Don’t you ever get a feeling that the world and we living in it are twisted? I mean we’ve constructed incredible cities, flown to the moon, and learned s many interesting things. But we have not gotten rid ourselves of all the insecurities, inequities, and injustices that plague our everyday life.

Luckily, there are libraries, places that are perfect for taking a break from all these nuisances. The idea that we ought to fill a building with books to borrow for whoever asks is just so beautiful in its simplicity. There is nothing but upsides to a calm, quiet area where everyone can hang out and read.

And a recent thread on Twitter illustrates this point wonderfully. It all started when one librarian from Atlanta recalled an experience they had with a confused woman.




David’s wholesome tweet instantly prompted others to share their own stories of libraries being safe places and has quickly evolved into a collective read that can warm even the coldest of hearts.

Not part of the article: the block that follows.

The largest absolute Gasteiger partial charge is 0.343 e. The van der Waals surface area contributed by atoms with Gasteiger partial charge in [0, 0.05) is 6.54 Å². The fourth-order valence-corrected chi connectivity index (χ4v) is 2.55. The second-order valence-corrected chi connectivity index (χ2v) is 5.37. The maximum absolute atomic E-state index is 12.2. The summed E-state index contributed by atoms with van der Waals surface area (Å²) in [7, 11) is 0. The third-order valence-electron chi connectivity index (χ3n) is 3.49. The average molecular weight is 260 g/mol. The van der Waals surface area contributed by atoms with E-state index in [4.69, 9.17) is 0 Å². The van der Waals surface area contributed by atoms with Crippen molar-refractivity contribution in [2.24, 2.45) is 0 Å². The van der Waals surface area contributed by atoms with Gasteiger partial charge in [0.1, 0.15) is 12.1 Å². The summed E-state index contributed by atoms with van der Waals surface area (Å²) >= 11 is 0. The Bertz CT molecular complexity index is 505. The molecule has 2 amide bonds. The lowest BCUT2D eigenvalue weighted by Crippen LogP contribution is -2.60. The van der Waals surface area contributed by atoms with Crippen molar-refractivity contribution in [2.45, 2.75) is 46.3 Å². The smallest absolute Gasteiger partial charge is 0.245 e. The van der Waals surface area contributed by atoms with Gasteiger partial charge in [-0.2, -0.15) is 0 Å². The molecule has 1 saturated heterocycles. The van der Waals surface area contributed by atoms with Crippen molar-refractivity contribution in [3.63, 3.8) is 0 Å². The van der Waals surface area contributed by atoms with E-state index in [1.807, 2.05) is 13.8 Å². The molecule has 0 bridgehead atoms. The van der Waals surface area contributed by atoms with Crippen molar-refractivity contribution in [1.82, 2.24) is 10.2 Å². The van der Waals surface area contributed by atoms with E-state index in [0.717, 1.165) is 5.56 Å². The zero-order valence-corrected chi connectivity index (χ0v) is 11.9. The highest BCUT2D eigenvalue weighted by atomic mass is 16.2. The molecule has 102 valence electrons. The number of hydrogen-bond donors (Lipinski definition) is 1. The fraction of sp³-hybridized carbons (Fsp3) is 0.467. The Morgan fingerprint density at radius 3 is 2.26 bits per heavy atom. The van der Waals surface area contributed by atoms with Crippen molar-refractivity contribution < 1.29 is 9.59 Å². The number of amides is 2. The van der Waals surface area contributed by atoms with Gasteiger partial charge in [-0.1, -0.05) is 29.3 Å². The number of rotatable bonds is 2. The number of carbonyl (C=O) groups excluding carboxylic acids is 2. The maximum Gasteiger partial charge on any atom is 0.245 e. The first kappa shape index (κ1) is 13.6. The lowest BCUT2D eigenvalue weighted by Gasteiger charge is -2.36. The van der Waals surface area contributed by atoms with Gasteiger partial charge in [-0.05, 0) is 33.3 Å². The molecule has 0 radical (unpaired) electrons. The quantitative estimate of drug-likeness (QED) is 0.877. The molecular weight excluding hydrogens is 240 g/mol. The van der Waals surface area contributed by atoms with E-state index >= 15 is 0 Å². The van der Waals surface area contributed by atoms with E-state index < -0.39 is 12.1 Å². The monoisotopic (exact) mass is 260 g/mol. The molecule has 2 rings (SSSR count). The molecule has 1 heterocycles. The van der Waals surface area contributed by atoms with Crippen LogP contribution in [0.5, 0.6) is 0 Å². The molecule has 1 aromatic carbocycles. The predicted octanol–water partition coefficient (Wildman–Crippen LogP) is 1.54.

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According to the International Federation of Library Associations and Institutions (IFLA), libraries form an important part of the public service infrastructure, complementing other institutions such as schools, health centers, and cultural centers, as well as non-public actors such as NGOs.

They frequently have an explicit mission to serve all members of the community, in particular the vulnerable, and are associated with educational opportunities.

In fact, in many places, they are the only genuinely public indoor space. As such, there is both an opportunity and a duty to respond to the need for safe spaces.